Before we had a chance to implement any of the key messages of the toolkit, the COVID-19 pandemic halted our plans and within weeks we were supervising the largest ever change to how we deliver epilepsy care. The challenge was met in different ways across the UK but essentially, we became a telephone-based service and some of our epilepsy specialist nurses, the bedrock of most epilepsy services, were redeployed to inpatient COVID-fighting roles.
The COVID-19 pandemic changed epilepsy clinics overnight. These changes had no risk assessment prior to implementation; so, it is essential that new ways of working do not disadvantage certain patient groups and that we embed the safest practice wherever possible. Our project will trial two methods of looking at epilepsy risks, hoping to minimise them.
We have an award-winning, free to use ‘SUDEP and Seizure Safety Checklist’ app which has been designed by a partnership of UK researchers, clinicians and SUDEP Action. The Checklist is evidence-based, focusing on nineteen risk factors, including twelve modiﬁable risks. We need to demonstrate whether it is feasible and possible to roll the Checklist app out to everyone seen in the clinic, rather than just for targeted patients. We know that everyone with epilepsy carries a SUDEP risk. We aim to use the Checklist with 800 adults with epilepsy and then contact them after six months to identify whether their personal levels of risk have changed following this intervention.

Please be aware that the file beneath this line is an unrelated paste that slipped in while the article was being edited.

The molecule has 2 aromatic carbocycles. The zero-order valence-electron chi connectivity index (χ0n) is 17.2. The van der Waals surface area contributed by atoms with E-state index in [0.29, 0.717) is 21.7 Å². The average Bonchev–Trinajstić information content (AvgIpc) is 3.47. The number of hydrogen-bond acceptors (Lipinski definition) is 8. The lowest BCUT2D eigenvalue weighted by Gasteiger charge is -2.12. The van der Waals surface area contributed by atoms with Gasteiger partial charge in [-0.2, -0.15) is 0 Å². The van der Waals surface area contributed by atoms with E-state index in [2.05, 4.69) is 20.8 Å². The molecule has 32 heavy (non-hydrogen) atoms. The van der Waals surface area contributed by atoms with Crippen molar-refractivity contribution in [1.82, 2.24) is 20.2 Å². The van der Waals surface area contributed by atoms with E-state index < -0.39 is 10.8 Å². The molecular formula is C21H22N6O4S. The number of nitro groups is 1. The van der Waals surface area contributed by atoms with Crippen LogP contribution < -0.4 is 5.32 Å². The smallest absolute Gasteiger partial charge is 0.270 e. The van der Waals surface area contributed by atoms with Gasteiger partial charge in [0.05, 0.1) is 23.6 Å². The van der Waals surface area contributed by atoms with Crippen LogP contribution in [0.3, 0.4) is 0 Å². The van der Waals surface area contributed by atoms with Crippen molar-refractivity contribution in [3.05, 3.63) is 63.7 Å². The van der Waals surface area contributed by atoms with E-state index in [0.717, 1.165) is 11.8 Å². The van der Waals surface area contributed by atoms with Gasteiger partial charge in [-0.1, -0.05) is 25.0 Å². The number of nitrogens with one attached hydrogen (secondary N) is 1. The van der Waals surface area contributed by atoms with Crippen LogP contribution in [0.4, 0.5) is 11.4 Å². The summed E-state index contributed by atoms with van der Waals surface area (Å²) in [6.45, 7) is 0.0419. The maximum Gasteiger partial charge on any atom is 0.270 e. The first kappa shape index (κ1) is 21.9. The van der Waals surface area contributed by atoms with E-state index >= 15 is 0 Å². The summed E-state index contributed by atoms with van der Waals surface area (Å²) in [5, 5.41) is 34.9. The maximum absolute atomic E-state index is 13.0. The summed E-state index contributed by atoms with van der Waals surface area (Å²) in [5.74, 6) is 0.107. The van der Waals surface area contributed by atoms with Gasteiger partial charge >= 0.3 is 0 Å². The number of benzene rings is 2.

We will design modern videos that convey a patient-friendly way of learning about epilepsy risks. Patient advocates and people connected to SUDEP Action with lived experience will be involved to ensure that our messages make sense beyond the clinic room. It is our hope that this will allow our conversations about SUDEP risk to be heard by the individual’s wider family and ensure these conversations are easier to have. As well as videos aimed at people following a first seizure, we will create a series of videos aimed at people with epilepsy who are under-represented in epilepsy clinics. Amazingly there are a large number of people who may attend other services – such as drink or drug programmes, emergency care, or maternity services – but are very infrequently seen in the clinic. We hope these targeted videos will help democratise access to risk conversations, both allowing groups at greater risk to hear important lessons and to encourage clinicians outside of current services to broach these conversations with more confidence. Following extensive community feedback, these videos will be made available for all to use.
We owe it to people living with epilepsy that, when we enter a post-pandemic world, we will take the very best of what we trialled in 2020 and we will ‘build back better’. We hope that this project will help us to do just that, as well as including brave new steps to reduce epilepsy risks.
-Dr Rhys Thomas